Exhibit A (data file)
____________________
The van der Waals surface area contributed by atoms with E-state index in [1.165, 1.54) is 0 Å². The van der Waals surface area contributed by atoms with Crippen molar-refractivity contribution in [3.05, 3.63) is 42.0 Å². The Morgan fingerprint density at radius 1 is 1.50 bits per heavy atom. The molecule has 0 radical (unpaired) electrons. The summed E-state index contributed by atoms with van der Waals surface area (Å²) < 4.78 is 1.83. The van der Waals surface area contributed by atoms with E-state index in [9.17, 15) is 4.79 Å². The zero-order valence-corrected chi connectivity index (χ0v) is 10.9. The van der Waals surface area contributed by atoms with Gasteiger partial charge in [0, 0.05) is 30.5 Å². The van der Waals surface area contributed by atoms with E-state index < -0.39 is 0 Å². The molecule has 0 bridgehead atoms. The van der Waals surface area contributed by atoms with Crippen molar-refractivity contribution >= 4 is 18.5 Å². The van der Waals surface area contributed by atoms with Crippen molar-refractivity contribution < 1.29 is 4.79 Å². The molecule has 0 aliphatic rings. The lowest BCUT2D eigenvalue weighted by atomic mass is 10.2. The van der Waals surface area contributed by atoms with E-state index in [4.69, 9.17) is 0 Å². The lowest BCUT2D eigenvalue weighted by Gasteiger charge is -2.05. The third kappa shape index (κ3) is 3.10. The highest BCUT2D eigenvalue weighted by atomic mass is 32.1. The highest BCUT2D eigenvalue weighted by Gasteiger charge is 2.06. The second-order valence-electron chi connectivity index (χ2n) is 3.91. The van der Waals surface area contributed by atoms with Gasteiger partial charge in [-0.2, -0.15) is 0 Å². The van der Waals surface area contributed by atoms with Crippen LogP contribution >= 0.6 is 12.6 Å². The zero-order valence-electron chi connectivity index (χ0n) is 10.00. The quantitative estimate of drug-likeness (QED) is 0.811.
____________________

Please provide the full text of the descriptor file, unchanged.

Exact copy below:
The van der Waals surface area contributed by atoms with E-state index in [1.165, 1.54) is 0 Å². The van der Waals surface area contributed by atoms with Crippen molar-refractivity contribution in [3.05, 3.63) is 42.0 Å². The Morgan fingerprint density at radius 1 is 1.50 bits per heavy atom. The molecule has 0 radical (unpaired) electrons. The summed E-state index contributed by atoms with van der Waals surface area (Å²) < 4.78 is 1.83. The van der Waals surface area contributed by atoms with E-state index in [9.17, 15) is 4.79 Å². The zero-order valence-corrected chi connectivity index (χ0v) is 10.9. The van der Waals surface area contributed by atoms with Gasteiger partial charge in [0, 0.05) is 30.5 Å². The van der Waals surface area contributed by atoms with E-state index < -0.39 is 0 Å². The molecule has 0 bridgehead atoms. The van der Waals surface area contributed by atoms with Crippen molar-refractivity contribution >= 4 is 18.5 Å². The van der Waals surface area contributed by atoms with Crippen molar-refractivity contribution < 1.29 is 4.79 Å². The molecule has 0 aliphatic rings. The lowest BCUT2D eigenvalue weighted by atomic mass is 10.2. The van der Waals surface area contributed by atoms with E-state index in [4.69, 9.17) is 0 Å². The lowest BCUT2D eigenvalue weighted by Gasteiger charge is -2.05. The third kappa shape index (κ3) is 3.10. The highest BCUT2D eigenvalue weighted by atomic mass is 32.1. The highest BCUT2D eigenvalue weighted by Gasteiger charge is 2.06. The second-order valence-electron chi connectivity index (χ2n) is 3.91. The van der Waals surface area contributed by atoms with Gasteiger partial charge in [-0.2, -0.15) is 0 Å². The van der Waals surface area contributed by atoms with Crippen LogP contribution >= 0.6 is 12.6 Å². The zero-order valence-electron chi connectivity index (χ0n) is 10.00. The quantitative estimate of drug-likeness (QED) is 0.811.